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Former newspaper mogul Conrad Black was sentenced Monday to 6 1/2 years in prison for swindling shareholders in his Hollinger International media empire out of millions of dollars.
Black, 63, a Canadian-born member of the British House of Lords renowned for his lavish lifestyle and flamboyant way with words, had faced up to slightly more than 8 years in prison under sentencing guidelines determined earlier Monday by U.S. District Judge Amy J. St. Eve.
According to media magnate and permanent Bilderberg member Conrad Black, the ban on reporters "makes discussion more intimate and candid. There are no massive indiscretions, but the exchanges can be quite heated." This is a polite way of saying that members can secretly speak their minds about whatever grandiose schemes of world conquest they envision themselves as having the divine right to execute, without fearing that their words will ever be heard by the public.
Originally posted by anhinga
Good to hear about more corporate fraud sentencing for ripping off stock-holders. And for those following his trail -- member of the Bilderberg group! See you in almost seven years scumbag.
Black will serve his sentence in Saufley Prison, a low-security jail. It is not the least secure prison he could have found himself in – that would have been a minimum security facility with no fences – but it is not as harsh as a medium or high security jail where he might have rubbed shoulders with murderers.
His prison will have double-fenced perimeters, armed perimeter patrols and strong work and other tertiary programmes for inmates.
He will exchange his tailor-made suits for a basic uniform of shirt and khaki trousers on arrival and be strip-searched and fingerprinted.
From the cobbled driveway, all I can see of Conrad Black's pad, in the ritziest precinct of Palm Beach, Fla., is an unusually high fence. It consists of densely spaced black iron bars, 20 feet high, armed with gold-plated spikes, strong and deadly enough to stop a charging elephant.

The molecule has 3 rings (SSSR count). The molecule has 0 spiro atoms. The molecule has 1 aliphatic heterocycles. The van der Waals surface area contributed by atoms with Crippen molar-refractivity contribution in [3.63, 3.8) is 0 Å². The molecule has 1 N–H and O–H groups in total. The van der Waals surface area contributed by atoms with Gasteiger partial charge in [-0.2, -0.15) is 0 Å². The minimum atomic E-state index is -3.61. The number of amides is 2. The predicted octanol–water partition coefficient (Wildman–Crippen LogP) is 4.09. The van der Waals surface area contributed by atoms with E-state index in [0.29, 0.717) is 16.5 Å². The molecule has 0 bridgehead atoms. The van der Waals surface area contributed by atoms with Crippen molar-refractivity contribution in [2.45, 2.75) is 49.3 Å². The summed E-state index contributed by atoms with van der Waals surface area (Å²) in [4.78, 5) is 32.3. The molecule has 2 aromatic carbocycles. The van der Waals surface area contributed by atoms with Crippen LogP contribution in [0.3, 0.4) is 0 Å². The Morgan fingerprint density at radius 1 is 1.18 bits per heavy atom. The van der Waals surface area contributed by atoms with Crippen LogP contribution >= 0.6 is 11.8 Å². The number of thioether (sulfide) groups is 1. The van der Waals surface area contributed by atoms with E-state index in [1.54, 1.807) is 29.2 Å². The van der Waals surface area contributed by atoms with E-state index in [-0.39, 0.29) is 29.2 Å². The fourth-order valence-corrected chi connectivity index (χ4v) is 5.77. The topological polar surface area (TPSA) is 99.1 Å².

Black also faces a number of suits against him:
The Ontario Securities Commission and its US counterpart, the United States Securities and Exchange Commission, are expected to start proceedings against Black
Black faces court claims by companies he formerly controlled, including Hollinger Inc. and Hollinger International, now renamed Sun-Times Media Group.
Class-action suits seeking damages of hundreds of millions of dollars are expected to be filed by retail and institutional investors embittered by stock market losses racked up by his former companies after shareholder complaints of accounting irregularities.
Sun-Times Media Group Inc. is suing Black for US$542 million, accusing him and other former executives of stealing hundreds of millions of dollars from the company. The suit alleges they engaged in racketeering, allowing the company to seek triple damages under U.S. anti-corruption laws.
Toronto-based Hollinger Inc. is suing Black, claiming damages of more than US$700 million, including breach of contract, conspiracy, unjust enrichment and unlawful interference with Hollinger's economic interest.
Sotheby's International Realty Inc., which claims Black owes US$557,000 in commission on the sale of his Park Avenue apartment.
U.S. institutional investor Cardinal Capital is involved in several suits against Black's companies, including a Chicago-based lawsuit alleging federal securities violations filed by a group including a Louisiana teachers' pension fund.
Canadian investors have launched $4-billion class-action lawsuit against Black, his wife Barbara Amiel Black, David Radler and others, alleging they suffered market losses that may have been caused by the controversies surrounding Black's management.